“There was a lot of focus on how relationships with mothers were very important, and there was very little thought about other social relationships,” says Michael Lamb, a psychologist at the University of Cambridge who has been studying fathers since the 1970s. “The most obvious of those was the father-child relationship – a relationship that was viewed as more important as children grow older, but was always viewed as secondary to the mother-child relationship.”
Or as Marian Bakermans-Kranenburg of Vrije Universiteit Amsterdam, who is doing a series of studies on new fathers and family relations, puts it: “Half of parents are fathers, yet 99% of the research on parenting focuses on mothers.”
Now, new research is showing that the social world of children is much richer, and more complex, than previously thought.
It is not just dads who have moved into the spotlight. Grandparents, same-sex parents, step-parents and single parents have also helped researchers understand what really makes a child thrive – and that it’s not just about one caregiver.
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“Part of the argument that I’ve been trying to make for the past 45 years is that actually, no, there are multiple important factors,” says Lamb. “We do want to recognise differences in their importance, but we also need to recognise that – to quote that cliché – it does take a village, and that there are a lot of important relationships that shape children’s development.”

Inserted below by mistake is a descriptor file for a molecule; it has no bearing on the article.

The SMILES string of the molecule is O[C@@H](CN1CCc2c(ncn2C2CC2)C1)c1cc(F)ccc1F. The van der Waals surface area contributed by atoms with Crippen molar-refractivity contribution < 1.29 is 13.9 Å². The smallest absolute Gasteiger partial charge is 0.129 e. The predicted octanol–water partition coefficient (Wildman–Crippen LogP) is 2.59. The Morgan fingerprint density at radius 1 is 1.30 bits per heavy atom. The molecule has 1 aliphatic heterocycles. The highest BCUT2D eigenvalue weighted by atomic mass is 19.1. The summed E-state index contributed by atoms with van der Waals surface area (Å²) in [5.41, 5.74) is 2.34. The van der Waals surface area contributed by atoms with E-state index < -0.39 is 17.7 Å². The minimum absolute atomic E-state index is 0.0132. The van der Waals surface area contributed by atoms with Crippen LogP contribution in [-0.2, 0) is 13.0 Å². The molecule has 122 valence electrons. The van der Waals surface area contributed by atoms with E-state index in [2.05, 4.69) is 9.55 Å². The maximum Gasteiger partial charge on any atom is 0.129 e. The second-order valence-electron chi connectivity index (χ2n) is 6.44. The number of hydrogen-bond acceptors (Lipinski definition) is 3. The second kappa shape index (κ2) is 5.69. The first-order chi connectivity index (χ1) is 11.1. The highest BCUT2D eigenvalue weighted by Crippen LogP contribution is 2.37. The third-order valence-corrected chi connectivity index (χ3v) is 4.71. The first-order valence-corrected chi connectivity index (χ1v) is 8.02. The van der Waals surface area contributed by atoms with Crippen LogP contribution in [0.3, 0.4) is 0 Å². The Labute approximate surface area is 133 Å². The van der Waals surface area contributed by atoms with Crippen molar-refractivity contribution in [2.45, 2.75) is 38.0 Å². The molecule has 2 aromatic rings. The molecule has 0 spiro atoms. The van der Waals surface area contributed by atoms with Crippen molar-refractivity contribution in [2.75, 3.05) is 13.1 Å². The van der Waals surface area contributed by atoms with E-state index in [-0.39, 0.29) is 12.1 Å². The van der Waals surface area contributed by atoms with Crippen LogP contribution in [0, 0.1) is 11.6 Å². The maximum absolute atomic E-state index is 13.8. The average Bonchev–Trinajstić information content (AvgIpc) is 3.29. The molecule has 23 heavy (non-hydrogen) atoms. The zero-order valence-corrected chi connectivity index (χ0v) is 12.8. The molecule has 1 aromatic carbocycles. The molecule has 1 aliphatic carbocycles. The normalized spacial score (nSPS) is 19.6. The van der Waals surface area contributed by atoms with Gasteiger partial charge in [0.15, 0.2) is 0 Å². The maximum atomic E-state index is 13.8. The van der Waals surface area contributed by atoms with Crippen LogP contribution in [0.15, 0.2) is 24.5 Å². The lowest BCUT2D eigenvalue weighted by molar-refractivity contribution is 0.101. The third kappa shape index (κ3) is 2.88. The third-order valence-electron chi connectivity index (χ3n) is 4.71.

A range of recent studies show how flexible parenting roles can be. Psychologist Ruth Feldman of Israel’s Bar-Ilan University has found that, just like mothers, fathers experience a hormonal boost when caring for their babies, which helps the bonding process. When dads are the main caregivers, their brains adapt to the task.
And emotional involvement matters. Babies with emotionally engaged dads show better mental development as toddlers and are less likely to have behavioural problems later on, compared to babies whose dads behave in a more detached way. Older children benefit, too. Those whose fathers, or father figures, are more emotionally supportive, tend to be more satisfied with life and have better relationships with teachers and other children.